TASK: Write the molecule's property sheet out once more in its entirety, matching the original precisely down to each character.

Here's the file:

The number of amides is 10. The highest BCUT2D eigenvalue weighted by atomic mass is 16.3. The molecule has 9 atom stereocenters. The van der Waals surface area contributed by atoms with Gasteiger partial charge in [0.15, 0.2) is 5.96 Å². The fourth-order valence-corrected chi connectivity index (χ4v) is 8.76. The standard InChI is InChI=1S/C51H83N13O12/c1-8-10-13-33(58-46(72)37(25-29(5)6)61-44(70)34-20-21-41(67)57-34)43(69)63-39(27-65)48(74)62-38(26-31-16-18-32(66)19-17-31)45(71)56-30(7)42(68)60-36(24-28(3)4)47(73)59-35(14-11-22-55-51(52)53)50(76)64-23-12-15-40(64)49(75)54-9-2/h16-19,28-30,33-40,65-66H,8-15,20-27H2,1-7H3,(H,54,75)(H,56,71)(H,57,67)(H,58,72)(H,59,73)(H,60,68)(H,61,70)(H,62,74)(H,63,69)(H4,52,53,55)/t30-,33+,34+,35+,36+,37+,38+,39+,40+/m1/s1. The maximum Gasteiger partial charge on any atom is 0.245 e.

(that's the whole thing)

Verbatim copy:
The number of amides is 10. The highest BCUT2D eigenvalue weighted by atomic mass is 16.3. The molecule has 9 atom stereocenters. The van der Waals surface area contributed by atoms with Gasteiger partial charge in [0.15, 0.2) is 5.96 Å². The fourth-order valence-corrected chi connectivity index (χ4v) is 8.76. The standard InChI is InChI=1S/C51H83N13O12/c1-8-10-13-33(58-46(72)37(25-29(5)6)61-44(70)34-20-21-41(67)57-34)43(69)63-39(27-65)48(74)62-38(26-31-16-18-32(66)19-17-31)45(71)56-30(7)42(68)60-36(24-28(3)4)47(73)59-35(14-11-22-55-51(52)53)50(76)64-23-12-15-40(64)49(75)54-9-2/h16-19,28-30,33-40,65-66H,8-15,20-27H2,1-7H3,(H,54,75)(H,56,71)(H,57,67)(H,58,72)(H,59,73)(H,60,68)(H,61,70)(H,62,74)(H,63,69)(H4,52,53,55)/t30-,33+,34+,35+,36+,37+,38+,39+,40+/m1/s1. The maximum Gasteiger partial charge on any atom is 0.245 e.